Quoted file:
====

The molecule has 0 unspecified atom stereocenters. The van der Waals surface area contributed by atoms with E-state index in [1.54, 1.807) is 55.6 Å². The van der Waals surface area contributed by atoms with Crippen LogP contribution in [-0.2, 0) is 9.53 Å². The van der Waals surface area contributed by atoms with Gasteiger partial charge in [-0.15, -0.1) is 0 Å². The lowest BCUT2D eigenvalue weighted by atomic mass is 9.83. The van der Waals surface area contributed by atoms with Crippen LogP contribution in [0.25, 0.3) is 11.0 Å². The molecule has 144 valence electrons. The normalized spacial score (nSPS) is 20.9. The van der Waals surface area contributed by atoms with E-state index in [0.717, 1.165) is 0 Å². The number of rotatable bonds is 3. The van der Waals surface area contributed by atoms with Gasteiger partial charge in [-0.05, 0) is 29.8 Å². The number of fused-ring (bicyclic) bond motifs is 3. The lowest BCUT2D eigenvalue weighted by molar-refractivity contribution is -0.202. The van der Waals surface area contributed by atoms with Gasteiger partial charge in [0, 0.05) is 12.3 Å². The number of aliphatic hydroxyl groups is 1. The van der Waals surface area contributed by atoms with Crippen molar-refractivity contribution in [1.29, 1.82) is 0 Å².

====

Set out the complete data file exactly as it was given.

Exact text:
The molecule has 0 unspecified atom stereocenters. The van der Waals surface area contributed by atoms with E-state index in [1.54, 1.807) is 55.6 Å². The van der Waals surface area contributed by atoms with Crippen LogP contribution in [-0.2, 0) is 9.53 Å². The van der Waals surface area contributed by atoms with Gasteiger partial charge in [-0.15, -0.1) is 0 Å². The lowest BCUT2D eigenvalue weighted by atomic mass is 9.83. The van der Waals surface area contributed by atoms with Crippen LogP contribution in [0.25, 0.3) is 11.0 Å². The molecule has 144 valence electrons. The normalized spacial score (nSPS) is 20.9. The van der Waals surface area contributed by atoms with E-state index in [0.717, 1.165) is 0 Å². The number of rotatable bonds is 3. The van der Waals surface area contributed by atoms with Gasteiger partial charge in [-0.05, 0) is 29.8 Å². The number of fused-ring (bicyclic) bond motifs is 3. The lowest BCUT2D eigenvalue weighted by molar-refractivity contribution is -0.202. The van der Waals surface area contributed by atoms with Gasteiger partial charge in [0, 0.05) is 12.3 Å². The number of aliphatic hydroxyl groups is 1. The van der Waals surface area contributed by atoms with Crippen molar-refractivity contribution in [1.29, 1.82) is 0 Å².